Tuesday, July 16, 2013

World's Most Unforgettable Photos

 LIFE photographer W. Eugene Smith's children, Juanita and Patrick, walk hand-in-hand into a clearing in 1946. The photo was the closing image in Edward Steichen's now-legendary 1955 MoMA exhibition, The Family of Man

The first time I saw this photograph back in 1992 somewhere in Iloilo City where I got hold of a LIFE Magazine coffee table book, I was simply blown away. There was something in the photo that tugged at my heart perhaps because I haven't been that open and expressive with my feelings particularly with friends and family. 

The image of a a young boy leading his sister into a clearing was seared forever in my mind. 

I had been looking for this picture ever since and finally after 21 years, I got to see this iconic photo again. Thanks to Chrismael Caldo

So here's the story behind the photo and the man who took it as written by Alex Selwyn-Holmes 

A Walk To The Paradise GardenW. Eugene Smith was no doubt one of the greatest war correspondents of the last century. As the photographer for Life, he followed the island-hopping American offensive against Japan, from Saipan to Guam, from Iwo Jima to Okinawa, where he was hit by mortar fire, and invalided back.

His war wounds cost him two painful years of hospitalization and plastic surgery. During those years he took no photos, and it was doubtful whether he would ever be able to return to photography. Then one day in 1946, he took a walk with his two children, Juanita and Patrick, towards a sun-bathed clearing:

While I followed my children into the undergrowth and the group of taller trees – how they were delighted at every little discovery! – and observed them, I suddenly realized that at this moment, in spite of everything, in spite of all the wars and all I had gone through that day, I wanted to sing a sonnet to life and to the courage to go on living it….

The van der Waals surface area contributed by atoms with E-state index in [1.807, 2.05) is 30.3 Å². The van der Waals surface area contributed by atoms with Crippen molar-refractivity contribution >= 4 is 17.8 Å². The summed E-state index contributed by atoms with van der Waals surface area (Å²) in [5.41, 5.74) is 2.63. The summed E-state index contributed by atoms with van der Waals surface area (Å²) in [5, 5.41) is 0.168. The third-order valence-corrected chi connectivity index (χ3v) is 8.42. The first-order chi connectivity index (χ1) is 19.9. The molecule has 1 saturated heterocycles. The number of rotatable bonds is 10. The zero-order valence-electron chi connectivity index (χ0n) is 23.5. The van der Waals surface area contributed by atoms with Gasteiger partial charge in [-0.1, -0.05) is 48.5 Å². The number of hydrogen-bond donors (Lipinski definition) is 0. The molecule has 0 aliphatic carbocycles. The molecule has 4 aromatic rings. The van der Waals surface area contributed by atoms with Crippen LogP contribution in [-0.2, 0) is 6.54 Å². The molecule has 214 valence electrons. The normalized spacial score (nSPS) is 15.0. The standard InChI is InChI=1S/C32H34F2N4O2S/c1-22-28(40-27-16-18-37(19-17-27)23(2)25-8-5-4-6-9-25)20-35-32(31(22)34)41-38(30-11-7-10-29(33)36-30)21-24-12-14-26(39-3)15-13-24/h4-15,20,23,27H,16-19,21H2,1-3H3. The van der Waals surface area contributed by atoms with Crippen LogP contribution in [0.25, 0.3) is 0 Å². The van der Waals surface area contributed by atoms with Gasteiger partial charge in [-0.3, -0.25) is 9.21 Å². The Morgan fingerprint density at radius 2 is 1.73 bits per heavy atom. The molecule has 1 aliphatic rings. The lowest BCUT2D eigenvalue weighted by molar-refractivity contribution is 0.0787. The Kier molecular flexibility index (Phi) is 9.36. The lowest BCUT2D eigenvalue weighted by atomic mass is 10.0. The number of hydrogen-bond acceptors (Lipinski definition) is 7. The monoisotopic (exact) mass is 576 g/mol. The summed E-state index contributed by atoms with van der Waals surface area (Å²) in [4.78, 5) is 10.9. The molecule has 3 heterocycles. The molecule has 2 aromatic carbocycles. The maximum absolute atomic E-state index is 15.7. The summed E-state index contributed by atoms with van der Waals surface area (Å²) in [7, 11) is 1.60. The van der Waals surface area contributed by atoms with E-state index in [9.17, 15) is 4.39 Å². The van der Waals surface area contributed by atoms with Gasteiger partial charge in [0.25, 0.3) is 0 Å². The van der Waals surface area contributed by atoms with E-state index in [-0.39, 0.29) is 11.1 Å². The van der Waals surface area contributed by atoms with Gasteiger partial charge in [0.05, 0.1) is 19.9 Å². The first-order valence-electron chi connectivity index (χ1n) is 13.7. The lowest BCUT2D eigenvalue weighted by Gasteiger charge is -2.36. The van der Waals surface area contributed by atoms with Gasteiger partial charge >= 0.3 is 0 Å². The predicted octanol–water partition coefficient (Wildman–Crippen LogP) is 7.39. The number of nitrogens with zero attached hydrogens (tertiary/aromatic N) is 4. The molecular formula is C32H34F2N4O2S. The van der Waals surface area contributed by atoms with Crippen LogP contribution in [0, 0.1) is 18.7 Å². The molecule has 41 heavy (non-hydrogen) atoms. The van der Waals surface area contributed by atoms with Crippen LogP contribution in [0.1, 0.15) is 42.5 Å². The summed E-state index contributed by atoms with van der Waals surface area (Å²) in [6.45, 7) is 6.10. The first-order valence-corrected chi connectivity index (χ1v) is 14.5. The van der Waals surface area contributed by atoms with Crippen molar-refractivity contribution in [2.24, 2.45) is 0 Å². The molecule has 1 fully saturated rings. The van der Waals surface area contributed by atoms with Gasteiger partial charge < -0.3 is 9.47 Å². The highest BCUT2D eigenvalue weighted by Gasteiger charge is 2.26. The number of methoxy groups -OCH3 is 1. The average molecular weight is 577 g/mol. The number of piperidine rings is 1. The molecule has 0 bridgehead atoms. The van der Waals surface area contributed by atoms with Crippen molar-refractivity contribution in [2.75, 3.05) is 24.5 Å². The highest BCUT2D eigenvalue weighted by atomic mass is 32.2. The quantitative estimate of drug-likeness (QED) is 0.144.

Pat saw something in the clearing, he grasped Juanita by the hand and they hurried forward. I dropped a little farther behind the engrossed children, then stopped. Painfully I struggled — almost into panic — with the mechanical iniquities of the camera….
I tried to, and ignore the sudden violence of pain that real effort shot again and again through my hand, up my hand, and into my spine … swallowing, sucking, gagging, trying to pull the ugly tasting serum inside, into my mouth and throat, and away from dripping down on the camera….
I knew the photograph, though not perfect, and however unimportant to the world, had been held…. I was aware that mentally, spiritually, even physically, I had taken a first good stride away from those past two wasted and stifled years.  

While he was right about his stride towards recovery, Smith miscalculated the photo’s importance. 

In 1955, a heavily-indebted Smith decided to submit the photo to Edward Steichen’s now-famous Family of Man exhibit at the MOMA. There, it became a finalist and then the closing image, thus cementing its position as the ur-icon of all family photographs.



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